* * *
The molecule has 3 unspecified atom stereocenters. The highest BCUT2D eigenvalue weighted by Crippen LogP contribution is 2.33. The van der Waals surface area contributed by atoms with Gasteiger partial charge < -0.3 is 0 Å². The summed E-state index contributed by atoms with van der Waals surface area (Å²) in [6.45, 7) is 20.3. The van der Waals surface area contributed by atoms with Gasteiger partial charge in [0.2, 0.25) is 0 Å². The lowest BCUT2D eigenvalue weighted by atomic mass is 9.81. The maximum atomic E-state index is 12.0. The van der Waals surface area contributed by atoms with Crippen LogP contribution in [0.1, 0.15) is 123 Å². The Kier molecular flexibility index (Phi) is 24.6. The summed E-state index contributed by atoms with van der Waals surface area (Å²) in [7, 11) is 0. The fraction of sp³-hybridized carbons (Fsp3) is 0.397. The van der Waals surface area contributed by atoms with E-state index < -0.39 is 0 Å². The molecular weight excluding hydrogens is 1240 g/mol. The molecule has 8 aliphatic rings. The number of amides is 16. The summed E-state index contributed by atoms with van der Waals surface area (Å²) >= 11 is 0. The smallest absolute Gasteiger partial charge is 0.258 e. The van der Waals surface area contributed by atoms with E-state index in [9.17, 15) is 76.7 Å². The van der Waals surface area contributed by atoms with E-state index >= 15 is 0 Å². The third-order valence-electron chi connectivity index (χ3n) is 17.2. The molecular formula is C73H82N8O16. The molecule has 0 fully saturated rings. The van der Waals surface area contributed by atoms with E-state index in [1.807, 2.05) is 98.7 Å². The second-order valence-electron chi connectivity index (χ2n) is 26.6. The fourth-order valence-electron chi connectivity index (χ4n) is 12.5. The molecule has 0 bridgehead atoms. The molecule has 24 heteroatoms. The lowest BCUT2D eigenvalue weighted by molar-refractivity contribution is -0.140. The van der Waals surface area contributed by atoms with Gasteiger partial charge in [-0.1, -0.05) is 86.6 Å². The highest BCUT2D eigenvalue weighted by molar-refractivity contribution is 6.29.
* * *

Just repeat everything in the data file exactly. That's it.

The molecule has 3 unspecified atom stereocenters. The highest BCUT2D eigenvalue weighted by Crippen LogP contribution is 2.33. The van der Waals surface area contributed by atoms with Gasteiger partial charge < -0.3 is 0 Å². The summed E-state index contributed by atoms with van der Waals surface area (Å²) in [6.45, 7) is 20.3. The van der Waals surface area contributed by atoms with Gasteiger partial charge in [0.2, 0.25) is 0 Å². The lowest BCUT2D eigenvalue weighted by atomic mass is 9.81. The maximum atomic E-state index is 12.0. The van der Waals surface area contributed by atoms with Crippen LogP contribution in [0.1, 0.15) is 123 Å². The Kier molecular flexibility index (Phi) is 24.6. The summed E-state index contributed by atoms with van der Waals surface area (Å²) in [7, 11) is 0. The fraction of sp³-hybridized carbons (Fsp3) is 0.397. The van der Waals surface area contributed by atoms with E-state index < -0.39 is 0 Å². The molecular weight excluding hydrogens is 1240 g/mol. The molecule has 8 aliphatic rings. The number of amides is 16. The summed E-state index contributed by atoms with van der Waals surface area (Å²) >= 11 is 0. The smallest absolute Gasteiger partial charge is 0.258 e. The van der Waals surface area contributed by atoms with E-state index in [9.17, 15) is 76.7 Å². The van der Waals surface area contributed by atoms with E-state index >= 15 is 0 Å². The third-order valence-electron chi connectivity index (χ3n) is 17.2. The molecular formula is C73H82N8O16. The molecule has 0 fully saturated rings. The van der Waals surface area contributed by atoms with E-state index in [1.807, 2.05) is 98.7 Å². The second-order valence-electron chi connectivity index (χ2n) is 26.6. The fourth-order valence-electron chi connectivity index (χ4n) is 12.5. The molecule has 0 bridgehead atoms. The molecule has 24 heteroatoms. The lowest BCUT2D eigenvalue weighted by molar-refractivity contribution is -0.140. The van der Waals surface area contributed by atoms with Gasteiger partial charge in [-0.1, -0.05) is 86.6 Å². The highest BCUT2D eigenvalue weighted by molar-refractivity contribution is 6.29.